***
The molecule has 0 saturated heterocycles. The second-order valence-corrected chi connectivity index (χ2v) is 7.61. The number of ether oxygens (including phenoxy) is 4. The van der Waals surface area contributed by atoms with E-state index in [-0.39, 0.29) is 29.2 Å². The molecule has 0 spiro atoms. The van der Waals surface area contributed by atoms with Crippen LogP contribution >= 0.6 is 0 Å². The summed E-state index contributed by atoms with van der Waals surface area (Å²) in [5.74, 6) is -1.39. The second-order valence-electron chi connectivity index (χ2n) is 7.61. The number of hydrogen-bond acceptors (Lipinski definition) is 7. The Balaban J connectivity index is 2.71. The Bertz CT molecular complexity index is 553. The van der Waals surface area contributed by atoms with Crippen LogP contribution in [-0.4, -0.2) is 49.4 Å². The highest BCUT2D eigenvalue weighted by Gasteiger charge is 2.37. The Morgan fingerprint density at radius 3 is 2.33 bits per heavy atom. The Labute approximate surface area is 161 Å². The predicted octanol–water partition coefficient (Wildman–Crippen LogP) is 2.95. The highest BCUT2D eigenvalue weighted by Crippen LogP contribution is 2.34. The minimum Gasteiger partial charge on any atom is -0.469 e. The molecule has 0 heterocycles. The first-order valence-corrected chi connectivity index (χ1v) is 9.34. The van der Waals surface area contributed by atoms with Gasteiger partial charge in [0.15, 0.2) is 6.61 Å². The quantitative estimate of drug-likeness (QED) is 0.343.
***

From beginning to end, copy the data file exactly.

The molecule has 0 saturated heterocycles. The second-order valence-corrected chi connectivity index (χ2v) is 7.61. The number of ether oxygens (including phenoxy) is 4. The van der Waals surface area contributed by atoms with E-state index in [-0.39, 0.29) is 29.2 Å². The molecule has 0 spiro atoms. The van der Waals surface area contributed by atoms with Crippen LogP contribution >= 0.6 is 0 Å². The summed E-state index contributed by atoms with van der Waals surface area (Å²) in [5.74, 6) is -1.39. The second-order valence-electron chi connectivity index (χ2n) is 7.61. The number of hydrogen-bond acceptors (Lipinski definition) is 7. The Balaban J connectivity index is 2.71. The Bertz CT molecular complexity index is 553. The van der Waals surface area contributed by atoms with Crippen LogP contribution in [-0.4, -0.2) is 49.4 Å². The highest BCUT2D eigenvalue weighted by Gasteiger charge is 2.37. The Morgan fingerprint density at radius 3 is 2.33 bits per heavy atom. The Labute approximate surface area is 161 Å². The predicted octanol–water partition coefficient (Wildman–Crippen LogP) is 2.95. The highest BCUT2D eigenvalue weighted by Crippen LogP contribution is 2.34. The minimum Gasteiger partial charge on any atom is -0.469 e. The molecule has 0 heterocycles. The first-order valence-corrected chi connectivity index (χ1v) is 9.34. The van der Waals surface area contributed by atoms with Gasteiger partial charge in [0.15, 0.2) is 6.61 Å². The quantitative estimate of drug-likeness (QED) is 0.343.